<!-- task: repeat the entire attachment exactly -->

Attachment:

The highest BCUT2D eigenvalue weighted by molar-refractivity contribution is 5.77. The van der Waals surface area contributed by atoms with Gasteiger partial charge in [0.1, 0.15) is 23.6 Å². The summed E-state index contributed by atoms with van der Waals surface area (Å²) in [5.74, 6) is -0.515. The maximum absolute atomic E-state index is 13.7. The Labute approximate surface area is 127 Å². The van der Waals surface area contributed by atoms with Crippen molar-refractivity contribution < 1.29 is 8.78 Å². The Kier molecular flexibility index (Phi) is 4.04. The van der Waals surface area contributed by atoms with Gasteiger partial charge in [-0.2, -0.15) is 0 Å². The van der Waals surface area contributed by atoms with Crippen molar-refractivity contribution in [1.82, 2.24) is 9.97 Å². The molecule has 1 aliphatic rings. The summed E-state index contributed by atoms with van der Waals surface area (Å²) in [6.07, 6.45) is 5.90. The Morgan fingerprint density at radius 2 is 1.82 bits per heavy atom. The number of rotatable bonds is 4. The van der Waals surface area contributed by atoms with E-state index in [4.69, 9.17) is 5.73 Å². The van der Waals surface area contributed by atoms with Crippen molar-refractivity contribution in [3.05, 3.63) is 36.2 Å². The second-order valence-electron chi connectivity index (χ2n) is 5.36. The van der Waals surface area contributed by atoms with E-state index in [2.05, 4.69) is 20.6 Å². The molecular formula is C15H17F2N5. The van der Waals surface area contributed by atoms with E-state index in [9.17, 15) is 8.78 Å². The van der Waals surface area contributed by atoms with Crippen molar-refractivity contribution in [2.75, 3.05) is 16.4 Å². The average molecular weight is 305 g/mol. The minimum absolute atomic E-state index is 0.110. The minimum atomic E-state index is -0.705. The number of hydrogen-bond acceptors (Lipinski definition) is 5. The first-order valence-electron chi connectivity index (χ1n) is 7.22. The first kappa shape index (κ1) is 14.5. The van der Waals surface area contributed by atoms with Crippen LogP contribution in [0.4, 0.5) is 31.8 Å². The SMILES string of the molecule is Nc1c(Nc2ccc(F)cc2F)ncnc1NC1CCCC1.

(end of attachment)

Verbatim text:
The highest BCUT2D eigenvalue weighted by molar-refractivity contribution is 5.77. The van der Waals surface area contributed by atoms with Gasteiger partial charge in [0.1, 0.15) is 23.6 Å². The summed E-state index contributed by atoms with van der Waals surface area (Å²) in [5.74, 6) is -0.515. The maximum absolute atomic E-state index is 13.7. The Labute approximate surface area is 127 Å². The van der Waals surface area contributed by atoms with Crippen molar-refractivity contribution < 1.29 is 8.78 Å². The Kier molecular flexibility index (Phi) is 4.04. The van der Waals surface area contributed by atoms with Gasteiger partial charge in [-0.2, -0.15) is 0 Å². The van der Waals surface area contributed by atoms with Crippen molar-refractivity contribution in [1.82, 2.24) is 9.97 Å². The molecule has 1 aliphatic rings. The summed E-state index contributed by atoms with van der Waals surface area (Å²) in [6.07, 6.45) is 5.90. The Morgan fingerprint density at radius 2 is 1.82 bits per heavy atom. The number of rotatable bonds is 4. The van der Waals surface area contributed by atoms with E-state index in [4.69, 9.17) is 5.73 Å². The van der Waals surface area contributed by atoms with Crippen molar-refractivity contribution in [3.05, 3.63) is 36.2 Å². The second-order valence-electron chi connectivity index (χ2n) is 5.36. The van der Waals surface area contributed by atoms with E-state index in [2.05, 4.69) is 20.6 Å². The molecular formula is C15H17F2N5. The van der Waals surface area contributed by atoms with E-state index in [9.17, 15) is 8.78 Å². The van der Waals surface area contributed by atoms with Crippen molar-refractivity contribution in [2.75, 3.05) is 16.4 Å². The average molecular weight is 305 g/mol. The minimum absolute atomic E-state index is 0.110. The minimum atomic E-state index is -0.705. The number of hydrogen-bond acceptors (Lipinski definition) is 5. The first-order valence-electron chi connectivity index (χ1n) is 7.22. The first kappa shape index (κ1) is 14.5. The van der Waals surface area contributed by atoms with Crippen LogP contribution in [0.4, 0.5) is 31.8 Å². The SMILES string of the molecule is Nc1c(Nc2ccc(F)cc2F)ncnc1NC1CCCC1.